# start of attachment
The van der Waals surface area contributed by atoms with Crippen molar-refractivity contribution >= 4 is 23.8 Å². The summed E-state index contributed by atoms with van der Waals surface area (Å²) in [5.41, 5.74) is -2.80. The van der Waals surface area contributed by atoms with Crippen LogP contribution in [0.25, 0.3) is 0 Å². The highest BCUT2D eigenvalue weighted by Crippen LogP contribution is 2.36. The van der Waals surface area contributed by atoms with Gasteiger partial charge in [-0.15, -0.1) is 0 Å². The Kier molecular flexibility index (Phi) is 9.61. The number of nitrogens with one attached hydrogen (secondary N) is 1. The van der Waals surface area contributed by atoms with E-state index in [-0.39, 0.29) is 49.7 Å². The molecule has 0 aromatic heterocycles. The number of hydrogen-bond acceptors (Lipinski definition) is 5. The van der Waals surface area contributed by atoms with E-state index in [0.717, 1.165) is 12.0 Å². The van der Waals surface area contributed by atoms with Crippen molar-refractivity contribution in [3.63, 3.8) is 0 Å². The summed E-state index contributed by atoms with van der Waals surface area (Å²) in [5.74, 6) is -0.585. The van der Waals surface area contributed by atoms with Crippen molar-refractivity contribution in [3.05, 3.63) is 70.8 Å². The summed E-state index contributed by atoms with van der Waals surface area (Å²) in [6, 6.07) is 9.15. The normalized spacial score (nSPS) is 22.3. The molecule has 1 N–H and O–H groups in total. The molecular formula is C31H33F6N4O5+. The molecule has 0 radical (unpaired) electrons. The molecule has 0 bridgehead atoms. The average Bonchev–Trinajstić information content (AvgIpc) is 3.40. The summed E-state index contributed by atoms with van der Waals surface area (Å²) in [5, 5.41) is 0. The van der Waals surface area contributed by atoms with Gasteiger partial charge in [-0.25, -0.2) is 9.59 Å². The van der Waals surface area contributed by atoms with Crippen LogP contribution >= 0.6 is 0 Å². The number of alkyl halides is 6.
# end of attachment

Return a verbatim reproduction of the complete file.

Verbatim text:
The van der Waals surface area contributed by atoms with Crippen molar-refractivity contribution >= 4 is 23.8 Å². The summed E-state index contributed by atoms with van der Waals surface area (Å²) in [5.41, 5.74) is -2.80. The van der Waals surface area contributed by atoms with Crippen LogP contribution in [0.25, 0.3) is 0 Å². The highest BCUT2D eigenvalue weighted by Crippen LogP contribution is 2.36. The van der Waals surface area contributed by atoms with Gasteiger partial charge in [-0.15, -0.1) is 0 Å². The Kier molecular flexibility index (Phi) is 9.61. The number of nitrogens with one attached hydrogen (secondary N) is 1. The van der Waals surface area contributed by atoms with E-state index in [-0.39, 0.29) is 49.7 Å². The molecule has 0 aromatic heterocycles. The number of hydrogen-bond acceptors (Lipinski definition) is 5. The van der Waals surface area contributed by atoms with E-state index in [0.717, 1.165) is 12.0 Å². The van der Waals surface area contributed by atoms with Crippen molar-refractivity contribution in [3.63, 3.8) is 0 Å². The summed E-state index contributed by atoms with van der Waals surface area (Å²) in [5.74, 6) is -0.585. The van der Waals surface area contributed by atoms with Crippen molar-refractivity contribution in [3.05, 3.63) is 70.8 Å². The summed E-state index contributed by atoms with van der Waals surface area (Å²) in [6, 6.07) is 9.15. The normalized spacial score (nSPS) is 22.3. The molecule has 1 N–H and O–H groups in total. The molecular formula is C31H33F6N4O5+. The molecule has 0 radical (unpaired) electrons. The molecule has 0 bridgehead atoms. The average Bonchev–Trinajstić information content (AvgIpc) is 3.40. The summed E-state index contributed by atoms with van der Waals surface area (Å²) in [5, 5.41) is 0. The van der Waals surface area contributed by atoms with Gasteiger partial charge in [-0.25, -0.2) is 9.59 Å². The van der Waals surface area contributed by atoms with Crippen LogP contribution >= 0.6 is 0 Å². The number of alkyl halides is 6.